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Coronavirus and the States: Nearly a Quarter of Workers Lack Jobs in Some States; Midwestern Governors Band Together

Coronavirus and the States: Nearly a Quarter of Workers Lack Jobs in Some States; Midwestern Governors Band Together
Stateline Apr17
Workers wait in line to get an unemployment form at a Miami-Dade County library this month. Nearly a quarter of the workforce is unemployed in at least six states.
Lynne Sladky/The Associated Press

Read Stateline coverage of the latest state action on coronavirus.

The jobless rate has reached nearly a quarter of the workforce in several states, even with choked application systems delaying unemployment claims in many areas, a Stateline analysis has found.

Michigan, Pennsylvania, Hawaii, Rhode Island, Kentucky and Nevada all have rates near 25%. The coronavirus crisis hit tourism-dependent economies in Hawaii and Nevada early; blue-collar workforces in Michigan and Pennsylvania have fewer options to work at home.

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The rates are likely to worsen as states work through a backlog of claims. Hawaii expects 230,000 claims — more than a third of its workforce — after clearing up its backlog.

Florida, where the unemployed are lining up for food and protesting the slow application process, expects another 850,000 claims, which would double the Stateline jobless estimate to 17%. Republican Gov. Ron DeSantis announced a shakeup at the state agency handling claims.

Connecticut, which implemented emergency computer fixes this week, is working through a logjam of 180,000 claims, which would double its estimate to 20%.

To estimate unemployment rates, Stateline added jobless claims from the four most recent weeks to the number already unemployed before the crisis hit in February.

Midwestern Governors Collaborate on Recovery

Following the lead of Northeastern and Western governors, a bipartisan group of governors from Midwest states formed a coalition to plan how to reopen their regional economy as the coronavirus crisis eases.

Democratic Govs. Gretchen Whitmer of Michigan, Tony Evers of Wisconsin, Tim Walz of Minnesota, J.B. Pritzker of Illinois and Andy Beshear of Kentucky; and Republican Govs. Mike DeWine of Ohio and Eric Holcomb of Indiana jointly announced they will coordinate.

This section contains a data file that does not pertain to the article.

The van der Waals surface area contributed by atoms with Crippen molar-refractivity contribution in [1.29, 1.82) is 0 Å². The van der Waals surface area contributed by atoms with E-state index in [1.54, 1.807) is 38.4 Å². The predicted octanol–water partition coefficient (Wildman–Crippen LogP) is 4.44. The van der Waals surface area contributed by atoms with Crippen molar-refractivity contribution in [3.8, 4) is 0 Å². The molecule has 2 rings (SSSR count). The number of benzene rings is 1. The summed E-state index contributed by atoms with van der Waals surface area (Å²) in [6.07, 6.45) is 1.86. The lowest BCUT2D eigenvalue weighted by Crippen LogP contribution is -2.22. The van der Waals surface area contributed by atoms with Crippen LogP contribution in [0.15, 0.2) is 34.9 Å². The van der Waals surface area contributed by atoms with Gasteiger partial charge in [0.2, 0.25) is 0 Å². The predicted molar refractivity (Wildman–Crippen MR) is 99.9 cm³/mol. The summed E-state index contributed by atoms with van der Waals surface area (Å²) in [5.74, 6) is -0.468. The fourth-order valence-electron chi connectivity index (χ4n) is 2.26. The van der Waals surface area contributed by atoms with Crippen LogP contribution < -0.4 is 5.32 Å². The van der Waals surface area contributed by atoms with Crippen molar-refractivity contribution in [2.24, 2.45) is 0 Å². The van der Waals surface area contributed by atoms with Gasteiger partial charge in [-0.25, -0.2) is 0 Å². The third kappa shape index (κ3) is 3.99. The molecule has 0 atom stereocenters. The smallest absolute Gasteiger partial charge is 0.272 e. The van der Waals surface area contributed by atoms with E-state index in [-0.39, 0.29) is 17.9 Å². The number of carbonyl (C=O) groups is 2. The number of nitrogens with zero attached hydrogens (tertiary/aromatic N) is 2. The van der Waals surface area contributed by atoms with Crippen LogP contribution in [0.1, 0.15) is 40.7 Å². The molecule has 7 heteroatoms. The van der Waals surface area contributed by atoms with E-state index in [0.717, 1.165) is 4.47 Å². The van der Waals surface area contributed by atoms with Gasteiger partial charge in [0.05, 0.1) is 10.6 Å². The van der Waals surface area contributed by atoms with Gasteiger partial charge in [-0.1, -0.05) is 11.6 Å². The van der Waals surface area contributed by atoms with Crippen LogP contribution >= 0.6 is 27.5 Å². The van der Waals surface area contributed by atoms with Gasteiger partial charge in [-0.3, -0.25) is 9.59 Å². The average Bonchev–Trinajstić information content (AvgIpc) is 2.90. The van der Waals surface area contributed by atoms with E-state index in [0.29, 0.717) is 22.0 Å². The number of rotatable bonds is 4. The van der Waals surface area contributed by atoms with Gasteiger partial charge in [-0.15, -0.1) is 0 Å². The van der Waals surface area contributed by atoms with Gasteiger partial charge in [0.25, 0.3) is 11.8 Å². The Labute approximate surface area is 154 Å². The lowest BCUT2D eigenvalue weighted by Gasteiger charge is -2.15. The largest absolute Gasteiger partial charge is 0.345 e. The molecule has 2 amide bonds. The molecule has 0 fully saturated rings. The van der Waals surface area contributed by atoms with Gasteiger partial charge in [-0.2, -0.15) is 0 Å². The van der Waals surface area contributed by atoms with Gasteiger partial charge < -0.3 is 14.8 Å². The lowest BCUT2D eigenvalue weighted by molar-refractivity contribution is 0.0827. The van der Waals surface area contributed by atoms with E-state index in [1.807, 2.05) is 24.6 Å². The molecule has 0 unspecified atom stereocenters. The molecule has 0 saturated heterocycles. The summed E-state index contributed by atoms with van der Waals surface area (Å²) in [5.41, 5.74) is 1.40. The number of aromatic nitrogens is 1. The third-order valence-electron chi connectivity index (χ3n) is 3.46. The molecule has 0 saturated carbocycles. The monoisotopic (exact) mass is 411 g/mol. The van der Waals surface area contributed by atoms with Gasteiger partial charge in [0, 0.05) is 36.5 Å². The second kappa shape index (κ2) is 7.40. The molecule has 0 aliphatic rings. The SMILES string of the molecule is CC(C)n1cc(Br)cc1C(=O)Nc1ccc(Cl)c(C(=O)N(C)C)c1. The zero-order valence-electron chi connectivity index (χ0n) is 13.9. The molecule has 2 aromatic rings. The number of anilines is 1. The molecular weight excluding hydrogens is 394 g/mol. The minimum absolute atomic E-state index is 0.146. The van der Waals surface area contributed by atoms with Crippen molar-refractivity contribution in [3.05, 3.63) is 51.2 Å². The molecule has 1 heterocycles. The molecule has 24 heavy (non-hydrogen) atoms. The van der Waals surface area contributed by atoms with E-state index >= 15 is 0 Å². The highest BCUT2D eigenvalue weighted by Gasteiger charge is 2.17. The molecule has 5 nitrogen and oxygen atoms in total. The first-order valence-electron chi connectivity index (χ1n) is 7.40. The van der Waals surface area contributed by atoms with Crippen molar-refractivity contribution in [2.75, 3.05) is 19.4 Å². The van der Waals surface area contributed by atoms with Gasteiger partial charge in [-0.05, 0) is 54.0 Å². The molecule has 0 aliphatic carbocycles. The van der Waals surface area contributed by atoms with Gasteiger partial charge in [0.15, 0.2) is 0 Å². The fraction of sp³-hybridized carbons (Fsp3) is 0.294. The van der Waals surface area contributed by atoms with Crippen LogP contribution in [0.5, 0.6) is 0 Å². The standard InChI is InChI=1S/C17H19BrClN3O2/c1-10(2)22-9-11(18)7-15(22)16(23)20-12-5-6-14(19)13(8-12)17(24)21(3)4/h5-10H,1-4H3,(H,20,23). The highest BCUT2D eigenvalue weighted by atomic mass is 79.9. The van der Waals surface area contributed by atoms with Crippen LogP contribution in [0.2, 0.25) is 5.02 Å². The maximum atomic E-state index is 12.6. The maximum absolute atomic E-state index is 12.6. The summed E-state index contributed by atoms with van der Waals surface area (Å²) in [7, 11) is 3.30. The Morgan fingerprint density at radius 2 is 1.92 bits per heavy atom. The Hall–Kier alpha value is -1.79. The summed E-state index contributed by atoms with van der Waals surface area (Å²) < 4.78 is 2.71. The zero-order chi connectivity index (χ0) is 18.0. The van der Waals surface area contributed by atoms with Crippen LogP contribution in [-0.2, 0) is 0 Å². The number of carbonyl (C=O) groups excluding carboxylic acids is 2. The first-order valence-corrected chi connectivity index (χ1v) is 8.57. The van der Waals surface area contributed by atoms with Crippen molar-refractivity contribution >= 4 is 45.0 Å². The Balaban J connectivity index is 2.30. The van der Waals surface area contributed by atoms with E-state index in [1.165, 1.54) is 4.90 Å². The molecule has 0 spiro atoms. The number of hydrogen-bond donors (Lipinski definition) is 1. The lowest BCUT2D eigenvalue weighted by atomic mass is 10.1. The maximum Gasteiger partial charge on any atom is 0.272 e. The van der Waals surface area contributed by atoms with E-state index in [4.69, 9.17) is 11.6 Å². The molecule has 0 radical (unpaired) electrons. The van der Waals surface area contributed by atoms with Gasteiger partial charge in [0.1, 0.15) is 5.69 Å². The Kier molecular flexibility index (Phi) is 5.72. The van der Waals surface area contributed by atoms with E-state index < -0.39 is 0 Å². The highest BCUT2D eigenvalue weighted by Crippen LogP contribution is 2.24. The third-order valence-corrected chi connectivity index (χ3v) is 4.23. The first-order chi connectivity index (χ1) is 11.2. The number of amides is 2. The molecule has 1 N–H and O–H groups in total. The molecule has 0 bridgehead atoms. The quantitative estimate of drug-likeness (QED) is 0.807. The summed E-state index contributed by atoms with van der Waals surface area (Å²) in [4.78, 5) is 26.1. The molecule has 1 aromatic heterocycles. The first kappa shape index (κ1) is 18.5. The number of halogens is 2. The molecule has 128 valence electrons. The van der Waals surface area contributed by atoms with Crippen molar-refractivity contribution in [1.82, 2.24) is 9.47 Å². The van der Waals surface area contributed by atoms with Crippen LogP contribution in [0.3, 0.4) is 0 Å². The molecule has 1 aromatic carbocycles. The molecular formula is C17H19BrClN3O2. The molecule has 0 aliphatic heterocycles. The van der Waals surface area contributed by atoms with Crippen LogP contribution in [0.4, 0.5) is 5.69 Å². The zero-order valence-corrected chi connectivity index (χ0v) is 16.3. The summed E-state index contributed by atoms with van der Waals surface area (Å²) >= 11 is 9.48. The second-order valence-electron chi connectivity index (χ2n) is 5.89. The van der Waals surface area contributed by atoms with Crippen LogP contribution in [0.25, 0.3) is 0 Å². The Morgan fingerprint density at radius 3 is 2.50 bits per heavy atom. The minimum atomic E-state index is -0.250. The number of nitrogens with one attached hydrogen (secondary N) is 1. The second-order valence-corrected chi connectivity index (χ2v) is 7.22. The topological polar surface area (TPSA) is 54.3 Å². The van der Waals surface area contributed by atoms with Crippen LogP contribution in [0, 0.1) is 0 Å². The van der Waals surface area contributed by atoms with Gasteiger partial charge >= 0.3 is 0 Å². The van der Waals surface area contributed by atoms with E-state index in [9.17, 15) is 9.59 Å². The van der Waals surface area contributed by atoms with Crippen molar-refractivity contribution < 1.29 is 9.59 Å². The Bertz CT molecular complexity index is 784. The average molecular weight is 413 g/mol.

“We recognize that our economies are all reliant on each other, and we must work together to safely reopen them so hardworking people can get back to work and businesses can get back on their feet,” the governors said in the joint statement.

Earlier, the governors of New York, New Jersey, Connecticut, Pennsylvania, Delaware and Rhode Island formed a Northeastern group, while the governors of California, Washington and Oregon mounted a similar coordinated campaign for their region.

The announcements all preceded President Donald Trump’s statement late Thursday of guidelines on how to reopen the states. Those guidelines call for states to have a “robust” testing system in place before opening, but do not set out a national testing program, leaving it to the states.

The Midwestern governors stressed that their policy was not one size fits all and that different areas might open at different times.

“Phasing in sectors of our economy will be most effective when we work together as a region. This doesn’t mean our economy will reopen all at once, or that every state will take the same steps at the same time,” the statement said.

The Midwestern governors said they would base reopening on four factors:

  • Sustained control of the rate of new infections and hospitalizations;
  • Enhanced ability to test and trace;
  • Sufficient health care capacity to handle any resurgence;
  • And best practices for social distancing in the workplace.

Stateline staff writer Elaine S. Povich contributed to this report.

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State Action on Coronavirus

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State Action on Coronavirus

Local and state public health officials wield extraordinary powers in emergency situations such as the current coronavirus outbreak. They can close schools and private businesses. They can restrict or shut down mass transit systems. They can cancel concerts, sporting events and political rallies. They can call up the National Guard. They can suspend medical licensing laws and protect doctors from liability claims. And they can quarantine or isolate people who might infect others.

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